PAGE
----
March 10, 2011 § 5 Comments
This is a review I wrote for Pop Matters on Heather Havrilesky’s Disaster Preparedness. Short version: why did she write it? (No one knows.) I thought it was a bit of a nasty review and I felt guilty for writing it but then I got tired about feeling guilty and realised that the people who should rightfully feel guilty are the ones writing crappy books and publishing them and thereby wasting paper and killing fucking trees.
In other news. I’ve been feeling extremely guilty about posting irregularly on the blog, which makes me laugh because:
1) I’m always whining about how there are all of two (or three) readers of this blog, and while this is not strictly true, there is nothing about page views that indicates high traffic, much less a moderate one. I was looking at someone else’s blog the other day and they were talking about how their page views dipped from 20,000 to about 15,000. Okay. Mine’s the kind of blog that Nicholas Kristof might consider “backward”, maybe?
2) This blog is a blog. Yes. It’s voluntary. I write when I want to, when I’m trying to figure something out, when I have something worthwhile to say. Or even if I have nothing worthwhile to say but want to say something. So this compulsion to post – like I’m competing with the amorphous Blogosphere – and if I don’t post, someone’s GOING TO BEAT ME TO IT – is ridiculous. Someone, somewhere, is always beating me to it. Add to that the guilt. Always the vague and shifty sense of guilt. I was raised Hindu. Perhaps it’s the Hindu guilt.
I was reading Franco Berardi’s (BIFO![i]) ‘Cognitarian Subjectivation’ and he said some things in there that just makes utter sense. You might think that the essay is not in English, but it is, and the tongue-twisty words are okay, really, it’s okay; my pea-sized brain made sense of it, and no one else should be afraid. It’s always important to let people know you have a pea-sized brain before they figure it out and get all weird on you.
Here are some choice quotes from Bifo’s article:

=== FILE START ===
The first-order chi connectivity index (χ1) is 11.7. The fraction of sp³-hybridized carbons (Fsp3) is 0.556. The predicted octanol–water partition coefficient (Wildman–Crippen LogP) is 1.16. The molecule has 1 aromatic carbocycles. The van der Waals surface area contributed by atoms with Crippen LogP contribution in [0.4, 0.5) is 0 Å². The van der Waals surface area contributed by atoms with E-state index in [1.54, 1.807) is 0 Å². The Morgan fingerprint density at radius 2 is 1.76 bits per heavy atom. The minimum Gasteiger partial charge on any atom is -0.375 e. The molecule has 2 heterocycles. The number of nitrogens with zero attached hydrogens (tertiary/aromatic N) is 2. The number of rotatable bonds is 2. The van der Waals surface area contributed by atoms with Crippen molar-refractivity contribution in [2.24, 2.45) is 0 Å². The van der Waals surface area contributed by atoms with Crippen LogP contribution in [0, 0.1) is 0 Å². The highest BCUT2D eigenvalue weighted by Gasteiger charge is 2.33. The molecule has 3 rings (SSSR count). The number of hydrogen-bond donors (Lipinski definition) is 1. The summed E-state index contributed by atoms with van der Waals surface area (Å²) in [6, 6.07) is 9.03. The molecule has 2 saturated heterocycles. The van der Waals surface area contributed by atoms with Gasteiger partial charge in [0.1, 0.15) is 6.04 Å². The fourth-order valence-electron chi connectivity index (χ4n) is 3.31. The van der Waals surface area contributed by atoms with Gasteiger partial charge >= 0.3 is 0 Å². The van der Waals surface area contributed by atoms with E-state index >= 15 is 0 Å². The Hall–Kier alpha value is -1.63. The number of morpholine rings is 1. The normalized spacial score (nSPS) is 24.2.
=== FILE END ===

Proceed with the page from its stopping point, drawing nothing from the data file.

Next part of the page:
Semiocapital puts neuro-psychic energies to work, submitting them to mechanistic speed, compelling cognitive activity to follow the rhythm of networked productivity. As a result, the emotional sphere linked with cognition is stressed to its limit. Cyberspace overloads cybertime, because cyberspace is an unbounded sphere whose speed can accelerate without limits, while cybertime (the organic time of attention, memory, imagination) cannot be sped up beyond a certain point – or it cracks. And it actually is cracking, collapsing under the stress of hyper-productivity. An epidemic of panic and depression is now spreading throughout the circuits of the social brain. The current crisis in the global economy has much to do with this nervous breakdown.
Panic? Check. Depression? Check.
Info-producers are neuro-workers.
I know, right?
Panic, depression, and a de-activation of empathy – it is here that we find the cognitariat’s problem. Precarious cognitive workers are forced to think in terms of competition. You can become friends with another person on Facebook, but genuine friendship is difficult under conditions of virtual isolation and intense economic competition.
After reading Berardi, there is a strong need to flush oneself down the toilet. Because THE FUTILITY OF THE WORLD!!! But Rob Horning does a much better job of parsing Berardi’s arguments here, so you should read that. (But thank me for showing you the way!)
In the meantime, every time I feel guilty about not updating the blog, I’ll just mutter this to myself:
The refusal of work – which is better defined as a refusal of the alienation and exploitation of living time – has been the main engine of innovation, of technological development and knowledge.
Except I started this blog as an antidote to work. It’s not supposed to be just like work!
I know, right?
[i] I have Bifo’s book The Soul at Work. Once I attempt to read it I will write about it here. Meaning I’ll chuck some quotes in here and leave it and hope someone will wonder along and help me figure it out.